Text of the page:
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Murder most Scottish [Dec. 1st, 2016|10:38 pm]
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I recently read two books which were burning a hole in my To Be Read pile. I read them end to end because they seemed to fit together: both quite new, both set in Scotland, and both novels about the crime of murder - and this post has been on the back burner so long that Mark Lawson has got in ahead of me, and included them both in his best crime books of the year. I liked the symmetry of bringing together that most literary of literary things, a novel shortlisted for the Booker Prize, and a crime novel with the impeccable genre credentials of the seventh mystery featuring a series detective as seen on TV. But such a very literary novel of a crime novel, and such a gore-spattered yarn of a Booker contender.

The literary novel is Graeme Macrae Burnet's His Bloody Project, and I'd like it on the record that I bought it before it was Booker shortlisted, because I was intrigued by the Guardian review, and pleased that a small press publication should have made it onto the Booker longlist. The crime novel is Ann Cleeves' Cold Earth, with the usual disclaimer: Ann is a client and a friend, and I wouldn't be writing about her book if I didn't like it. Warning: may (will) contain spoilers for earlier books in the series.

Graeme Macrae Burnet: His Bloody ProjectCollapse )

Ann Cleeves: Cold EarthCollapse )
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Sunday morning in Bristol [Nov. 27th, 2016|11:54 am]
A quick check-in while our hosts are at Quaker meeting.

We came south to dine with a group of childhood friends and their spouses, reunited by Friends Reunited and meeting once a year or so since then. Obviously this is most fun for the member of each couple who can play do-you-remember, but pleasant people, good food, an excellent minervois, plenty to like. An opportunity to see a part of the country I don't know, too, although much of that is wasted since much of the drive was in the dark.

Still, Friday morning was bright and sunny, and after a sociable breakfast we set off through the Cotswold landscape (I had not expected it to be so flat) to Avebury and then on to Stonehenge. I took many pictures of many, many standing stones, so thoughts on that had better wait. Our satnav then took very nearly two hours to bring us from Stonehenge to Bristol. Salisbury Plain was beautiful, and not at all flat, all genle folds and uplands, but after that it got darkBradford-on-Avon was wasted on us, as we could hardly see it...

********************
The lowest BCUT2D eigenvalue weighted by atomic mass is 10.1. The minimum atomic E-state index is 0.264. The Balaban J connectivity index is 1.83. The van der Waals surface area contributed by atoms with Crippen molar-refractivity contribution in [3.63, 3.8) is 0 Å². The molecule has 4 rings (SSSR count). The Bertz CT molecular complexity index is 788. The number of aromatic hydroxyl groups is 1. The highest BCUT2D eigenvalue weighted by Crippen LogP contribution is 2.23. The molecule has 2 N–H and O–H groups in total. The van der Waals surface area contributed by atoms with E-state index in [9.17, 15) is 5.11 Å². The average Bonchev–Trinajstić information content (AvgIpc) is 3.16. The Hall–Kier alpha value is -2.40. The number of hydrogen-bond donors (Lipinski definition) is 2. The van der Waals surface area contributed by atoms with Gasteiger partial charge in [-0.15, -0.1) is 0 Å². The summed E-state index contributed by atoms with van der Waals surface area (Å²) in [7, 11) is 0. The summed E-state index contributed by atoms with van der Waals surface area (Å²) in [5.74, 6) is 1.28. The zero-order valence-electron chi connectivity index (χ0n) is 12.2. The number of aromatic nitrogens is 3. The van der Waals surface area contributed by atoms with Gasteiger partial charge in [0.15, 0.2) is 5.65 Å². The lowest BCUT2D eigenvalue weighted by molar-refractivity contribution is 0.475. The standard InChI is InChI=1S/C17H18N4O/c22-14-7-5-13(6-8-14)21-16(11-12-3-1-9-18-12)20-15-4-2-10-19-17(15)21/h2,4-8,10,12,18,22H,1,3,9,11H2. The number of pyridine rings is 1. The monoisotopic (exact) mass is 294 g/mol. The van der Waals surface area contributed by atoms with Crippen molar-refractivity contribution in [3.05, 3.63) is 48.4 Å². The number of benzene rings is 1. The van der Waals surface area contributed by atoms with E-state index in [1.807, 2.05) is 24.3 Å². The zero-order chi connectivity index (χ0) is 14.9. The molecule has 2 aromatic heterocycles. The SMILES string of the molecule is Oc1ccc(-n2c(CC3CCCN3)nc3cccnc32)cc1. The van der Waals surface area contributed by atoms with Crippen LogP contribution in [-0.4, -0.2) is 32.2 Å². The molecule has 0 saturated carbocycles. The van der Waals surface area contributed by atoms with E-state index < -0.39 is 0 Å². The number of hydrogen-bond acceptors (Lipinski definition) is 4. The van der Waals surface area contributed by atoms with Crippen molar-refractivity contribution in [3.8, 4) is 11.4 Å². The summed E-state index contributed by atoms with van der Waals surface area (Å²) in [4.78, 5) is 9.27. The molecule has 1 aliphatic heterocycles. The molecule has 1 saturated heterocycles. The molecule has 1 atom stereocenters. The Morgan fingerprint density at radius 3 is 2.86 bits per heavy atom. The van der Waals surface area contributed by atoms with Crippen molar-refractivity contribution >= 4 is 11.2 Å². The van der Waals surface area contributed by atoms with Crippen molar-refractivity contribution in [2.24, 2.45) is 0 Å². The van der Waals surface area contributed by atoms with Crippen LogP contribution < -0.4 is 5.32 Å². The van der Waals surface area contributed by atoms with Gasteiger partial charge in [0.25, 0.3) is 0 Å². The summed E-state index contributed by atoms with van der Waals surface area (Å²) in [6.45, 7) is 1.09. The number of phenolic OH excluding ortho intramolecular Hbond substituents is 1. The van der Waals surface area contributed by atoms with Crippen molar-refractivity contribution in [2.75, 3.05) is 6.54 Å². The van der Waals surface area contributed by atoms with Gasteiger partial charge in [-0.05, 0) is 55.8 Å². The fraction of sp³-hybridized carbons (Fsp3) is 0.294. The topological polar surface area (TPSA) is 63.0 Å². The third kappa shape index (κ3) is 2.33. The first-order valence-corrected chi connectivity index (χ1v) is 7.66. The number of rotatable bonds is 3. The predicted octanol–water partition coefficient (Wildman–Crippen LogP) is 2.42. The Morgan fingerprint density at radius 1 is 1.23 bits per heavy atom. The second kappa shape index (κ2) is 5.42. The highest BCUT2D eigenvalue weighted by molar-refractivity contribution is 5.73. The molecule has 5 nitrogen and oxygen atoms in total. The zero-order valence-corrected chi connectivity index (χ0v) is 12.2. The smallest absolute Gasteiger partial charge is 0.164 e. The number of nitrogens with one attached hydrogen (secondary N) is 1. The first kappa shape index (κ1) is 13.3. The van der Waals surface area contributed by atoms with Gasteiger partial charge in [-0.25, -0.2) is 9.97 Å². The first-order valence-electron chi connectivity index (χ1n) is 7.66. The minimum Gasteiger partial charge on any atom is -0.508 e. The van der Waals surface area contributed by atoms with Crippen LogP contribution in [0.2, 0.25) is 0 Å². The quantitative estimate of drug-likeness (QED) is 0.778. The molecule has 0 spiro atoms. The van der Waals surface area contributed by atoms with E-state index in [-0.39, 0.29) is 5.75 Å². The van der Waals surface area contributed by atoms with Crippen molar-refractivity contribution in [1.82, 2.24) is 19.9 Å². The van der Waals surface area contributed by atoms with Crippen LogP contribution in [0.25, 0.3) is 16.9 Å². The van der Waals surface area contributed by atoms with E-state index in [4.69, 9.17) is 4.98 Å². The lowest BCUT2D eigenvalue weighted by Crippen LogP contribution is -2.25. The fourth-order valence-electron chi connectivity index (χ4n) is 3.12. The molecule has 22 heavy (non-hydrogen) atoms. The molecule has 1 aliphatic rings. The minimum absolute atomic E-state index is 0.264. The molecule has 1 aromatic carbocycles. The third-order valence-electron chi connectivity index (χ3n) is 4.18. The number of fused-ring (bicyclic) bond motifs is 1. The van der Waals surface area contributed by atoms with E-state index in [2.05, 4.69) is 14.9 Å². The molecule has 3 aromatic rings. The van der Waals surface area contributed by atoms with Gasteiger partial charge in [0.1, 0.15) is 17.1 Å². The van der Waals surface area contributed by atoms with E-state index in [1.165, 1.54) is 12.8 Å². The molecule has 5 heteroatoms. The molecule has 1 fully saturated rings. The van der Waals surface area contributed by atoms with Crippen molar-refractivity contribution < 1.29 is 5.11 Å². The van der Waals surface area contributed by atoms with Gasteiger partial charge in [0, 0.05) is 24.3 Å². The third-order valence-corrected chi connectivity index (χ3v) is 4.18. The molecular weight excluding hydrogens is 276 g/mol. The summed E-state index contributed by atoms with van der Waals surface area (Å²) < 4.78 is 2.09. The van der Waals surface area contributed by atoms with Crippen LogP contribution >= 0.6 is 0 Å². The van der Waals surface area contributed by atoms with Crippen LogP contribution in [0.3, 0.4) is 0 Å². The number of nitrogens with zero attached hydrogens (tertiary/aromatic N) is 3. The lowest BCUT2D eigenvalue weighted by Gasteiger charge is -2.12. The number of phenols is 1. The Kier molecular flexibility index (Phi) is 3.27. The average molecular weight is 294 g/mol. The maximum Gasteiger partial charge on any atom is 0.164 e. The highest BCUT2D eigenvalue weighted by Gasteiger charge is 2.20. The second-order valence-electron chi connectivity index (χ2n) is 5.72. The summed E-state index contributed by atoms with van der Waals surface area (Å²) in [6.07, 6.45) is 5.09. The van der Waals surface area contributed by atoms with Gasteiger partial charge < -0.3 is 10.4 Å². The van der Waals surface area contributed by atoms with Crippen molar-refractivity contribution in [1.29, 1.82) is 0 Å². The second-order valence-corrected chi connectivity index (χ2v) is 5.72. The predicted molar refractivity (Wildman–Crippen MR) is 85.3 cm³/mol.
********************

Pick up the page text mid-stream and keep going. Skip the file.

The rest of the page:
But eventually we reached Bristol, where we are staying with cousins, our first visit since they moved here. We have not seen their children, nor their grandchildren, since childhood is a time for plans being derailed by ailments. Not-so-secretly, I prefer the company of adults, so I am less disappointed than I might have been. Another set of cousins called in for tea, and we discussed family, and memories, and Sunderland and university cities - as you do.

When J and F return from meeting, we will take them out to lunch. And then the long drive home. A quietly happy weekend.
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Dining at The Plough [Nov. 24th, 2016|05:46 pm]
We have come all the way to the Cotswolds for a Thanksgiving dinner that (we hope) can't be beat - it's a long story, but we are joining family and friends and this is where they have chosen to be. A long drive, and an area in which I have few local landmarks, but at the last minute we passed a signpost to Bampton, so now I have my bearings.

Time to put on a frock and meet the rest of the gang in the bar. Internet connection is dubious, but here goes...
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OK, the bridge, or someplace, later [Nov. 15th, 2016|10:24 pm]